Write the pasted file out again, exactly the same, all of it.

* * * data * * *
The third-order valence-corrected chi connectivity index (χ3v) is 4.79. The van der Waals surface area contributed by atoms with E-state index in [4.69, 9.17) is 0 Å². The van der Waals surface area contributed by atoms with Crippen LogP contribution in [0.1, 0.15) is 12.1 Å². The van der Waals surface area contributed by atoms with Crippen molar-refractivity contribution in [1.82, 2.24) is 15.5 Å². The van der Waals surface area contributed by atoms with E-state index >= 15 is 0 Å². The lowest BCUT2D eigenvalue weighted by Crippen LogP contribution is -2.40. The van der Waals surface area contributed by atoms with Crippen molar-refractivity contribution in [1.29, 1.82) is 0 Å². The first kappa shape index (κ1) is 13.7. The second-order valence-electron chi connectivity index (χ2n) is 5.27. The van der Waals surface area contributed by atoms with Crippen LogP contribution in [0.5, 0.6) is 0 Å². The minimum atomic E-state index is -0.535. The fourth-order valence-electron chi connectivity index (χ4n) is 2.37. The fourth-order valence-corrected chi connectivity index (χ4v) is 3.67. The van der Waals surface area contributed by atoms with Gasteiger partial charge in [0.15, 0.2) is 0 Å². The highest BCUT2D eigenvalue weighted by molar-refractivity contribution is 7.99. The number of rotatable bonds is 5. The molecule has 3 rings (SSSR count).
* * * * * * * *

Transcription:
The third-order valence-corrected chi connectivity index (χ3v) is 4.79. The van der Waals surface area contributed by atoms with E-state index in [4.69, 9.17) is 0 Å². The van der Waals surface area contributed by atoms with Crippen LogP contribution in [0.1, 0.15) is 12.1 Å². The van der Waals surface area contributed by atoms with Crippen molar-refractivity contribution in [1.82, 2.24) is 15.5 Å². The van der Waals surface area contributed by atoms with E-state index >= 15 is 0 Å². The lowest BCUT2D eigenvalue weighted by Crippen LogP contribution is -2.40. The van der Waals surface area contributed by atoms with Crippen molar-refractivity contribution in [1.29, 1.82) is 0 Å². The first kappa shape index (κ1) is 13.7. The second-order valence-electron chi connectivity index (χ2n) is 5.27. The van der Waals surface area contributed by atoms with Crippen LogP contribution in [0.5, 0.6) is 0 Å². The minimum atomic E-state index is -0.535. The fourth-order valence-electron chi connectivity index (χ4n) is 2.37. The fourth-order valence-corrected chi connectivity index (χ4v) is 3.67. The van der Waals surface area contributed by atoms with Gasteiger partial charge in [0.15, 0.2) is 0 Å². The highest BCUT2D eigenvalue weighted by molar-refractivity contribution is 7.99. The number of rotatable bonds is 5. The molecule has 3 rings (SSSR count).